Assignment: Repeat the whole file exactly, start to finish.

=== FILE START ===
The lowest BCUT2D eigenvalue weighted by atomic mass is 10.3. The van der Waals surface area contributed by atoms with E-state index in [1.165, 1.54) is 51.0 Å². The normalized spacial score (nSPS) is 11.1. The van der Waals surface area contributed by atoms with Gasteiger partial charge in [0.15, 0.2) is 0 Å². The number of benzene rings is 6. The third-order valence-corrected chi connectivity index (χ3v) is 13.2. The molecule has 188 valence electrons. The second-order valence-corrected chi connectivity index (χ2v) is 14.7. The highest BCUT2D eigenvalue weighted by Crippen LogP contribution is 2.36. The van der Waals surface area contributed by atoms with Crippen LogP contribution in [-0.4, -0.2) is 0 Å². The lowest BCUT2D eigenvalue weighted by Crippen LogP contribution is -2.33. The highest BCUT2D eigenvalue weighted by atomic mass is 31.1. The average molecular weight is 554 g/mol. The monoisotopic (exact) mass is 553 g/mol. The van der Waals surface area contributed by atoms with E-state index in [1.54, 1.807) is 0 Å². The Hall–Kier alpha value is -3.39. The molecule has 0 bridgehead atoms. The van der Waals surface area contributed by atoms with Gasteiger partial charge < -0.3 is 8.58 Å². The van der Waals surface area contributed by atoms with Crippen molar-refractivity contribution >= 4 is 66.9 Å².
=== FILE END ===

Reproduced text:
The lowest BCUT2D eigenvalue weighted by atomic mass is 10.3. The van der Waals surface area contributed by atoms with E-state index in [1.165, 1.54) is 51.0 Å². The normalized spacial score (nSPS) is 11.1. The van der Waals surface area contributed by atoms with Gasteiger partial charge in [0.15, 0.2) is 0 Å². The number of benzene rings is 6. The third-order valence-corrected chi connectivity index (χ3v) is 13.2. The molecule has 188 valence electrons. The second-order valence-corrected chi connectivity index (χ2v) is 14.7. The highest BCUT2D eigenvalue weighted by Crippen LogP contribution is 2.36. The van der Waals surface area contributed by atoms with Crippen LogP contribution in [-0.4, -0.2) is 0 Å². The lowest BCUT2D eigenvalue weighted by Crippen LogP contribution is -2.33. The highest BCUT2D eigenvalue weighted by atomic mass is 31.1. The average molecular weight is 554 g/mol. The monoisotopic (exact) mass is 553 g/mol. The van der Waals surface area contributed by atoms with E-state index in [1.54, 1.807) is 0 Å². The Hall–Kier alpha value is -3.39. The molecule has 0 bridgehead atoms. The van der Waals surface area contributed by atoms with Gasteiger partial charge < -0.3 is 8.58 Å². The van der Waals surface area contributed by atoms with Crippen molar-refractivity contribution >= 4 is 66.9 Å².